With that in mind, I thought something of a primer might be in order, and this post is my attempt at providing one. Disclaimer: although I've been a follower of AI since the 80s, and an enthusiast of data mining systems since the late 90s, I'm not a data scientist. As such, my vocabulary and explanations are not pedagogically authoritative -- in some cases they may be naive. But what I've got here should help you understand AutoML platform capabilities, which I hope will help you judge products and frameworks on the market.
To begin with, consider that understanding AutoML involves becoming acquainted with the major tasks in the machine learning workflow. The rest of this post will provide an inventory of those tasks and explain which ones are commonly -- or less commonly -- addressed by AutoML solutions.
Feature work: If you have a data set and know your label/target column, that's great. But figuring out which columns in your data set are relevant to predicting the label's value, and getting them into the proper shape for machine learning models to process, is your next requirement. After you pick the columns, you may also need to convert text-based values to numbers, impute missing values and otherwise clean them (e.g. de-duplicate them, remove nulls and blanks from them, or remove extraneous characters from them).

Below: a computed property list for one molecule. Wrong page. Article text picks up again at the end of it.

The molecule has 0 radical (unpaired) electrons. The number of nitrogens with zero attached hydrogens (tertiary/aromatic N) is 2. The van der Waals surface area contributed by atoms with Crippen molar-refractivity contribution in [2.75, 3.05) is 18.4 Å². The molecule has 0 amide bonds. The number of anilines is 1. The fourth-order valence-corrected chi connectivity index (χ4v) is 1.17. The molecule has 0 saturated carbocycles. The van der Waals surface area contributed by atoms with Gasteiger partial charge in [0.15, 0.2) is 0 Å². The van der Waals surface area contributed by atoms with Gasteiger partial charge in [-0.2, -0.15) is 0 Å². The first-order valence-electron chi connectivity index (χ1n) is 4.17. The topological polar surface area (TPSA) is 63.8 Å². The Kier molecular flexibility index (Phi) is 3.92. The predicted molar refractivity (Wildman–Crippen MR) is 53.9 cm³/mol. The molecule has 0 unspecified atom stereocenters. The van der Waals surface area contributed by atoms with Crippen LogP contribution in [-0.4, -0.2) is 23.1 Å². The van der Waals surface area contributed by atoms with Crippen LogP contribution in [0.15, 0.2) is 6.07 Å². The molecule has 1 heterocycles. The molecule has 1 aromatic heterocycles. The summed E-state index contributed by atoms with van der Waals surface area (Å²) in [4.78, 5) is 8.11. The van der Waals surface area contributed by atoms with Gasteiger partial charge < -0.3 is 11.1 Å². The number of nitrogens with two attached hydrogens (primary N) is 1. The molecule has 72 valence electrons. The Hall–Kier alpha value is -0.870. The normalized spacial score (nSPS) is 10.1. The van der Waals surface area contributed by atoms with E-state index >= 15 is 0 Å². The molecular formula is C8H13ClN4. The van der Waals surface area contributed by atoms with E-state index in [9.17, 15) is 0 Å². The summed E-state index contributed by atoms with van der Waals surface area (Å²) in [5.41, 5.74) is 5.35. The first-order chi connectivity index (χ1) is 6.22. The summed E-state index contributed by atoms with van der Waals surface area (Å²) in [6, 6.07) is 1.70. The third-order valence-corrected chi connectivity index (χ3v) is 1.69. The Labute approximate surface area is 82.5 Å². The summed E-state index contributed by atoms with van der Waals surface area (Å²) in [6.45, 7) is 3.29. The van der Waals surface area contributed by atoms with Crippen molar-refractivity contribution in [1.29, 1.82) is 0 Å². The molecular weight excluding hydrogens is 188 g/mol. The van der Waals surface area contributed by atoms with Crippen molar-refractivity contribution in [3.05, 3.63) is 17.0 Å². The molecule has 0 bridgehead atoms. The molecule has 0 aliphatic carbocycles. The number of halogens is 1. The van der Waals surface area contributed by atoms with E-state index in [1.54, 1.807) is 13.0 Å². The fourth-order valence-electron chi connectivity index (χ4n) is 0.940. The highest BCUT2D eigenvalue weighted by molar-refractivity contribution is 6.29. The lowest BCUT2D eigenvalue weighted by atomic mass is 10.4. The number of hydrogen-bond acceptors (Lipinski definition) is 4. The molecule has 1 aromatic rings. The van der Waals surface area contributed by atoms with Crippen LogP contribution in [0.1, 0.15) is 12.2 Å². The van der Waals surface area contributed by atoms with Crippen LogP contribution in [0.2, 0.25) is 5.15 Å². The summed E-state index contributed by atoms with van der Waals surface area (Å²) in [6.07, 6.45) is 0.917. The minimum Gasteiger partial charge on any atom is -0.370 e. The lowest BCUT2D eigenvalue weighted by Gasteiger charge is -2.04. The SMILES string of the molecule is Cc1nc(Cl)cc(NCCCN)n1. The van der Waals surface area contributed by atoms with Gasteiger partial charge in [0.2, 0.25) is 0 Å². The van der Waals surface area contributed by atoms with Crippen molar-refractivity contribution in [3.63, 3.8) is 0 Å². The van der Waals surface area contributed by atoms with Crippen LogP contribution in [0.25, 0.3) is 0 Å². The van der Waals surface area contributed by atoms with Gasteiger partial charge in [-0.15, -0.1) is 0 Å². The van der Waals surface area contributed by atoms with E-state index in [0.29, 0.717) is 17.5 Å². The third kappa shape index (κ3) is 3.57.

Admittedly, if you know your data well, a lot of this can be done manually, even without formal data science training. Regardless, data scientists will do a better job. That's why, while some AutoML platforms require you to specify your features, many will analyze your data set and suggest which columns would serve well, letting you accept those selections as-is, or modify them.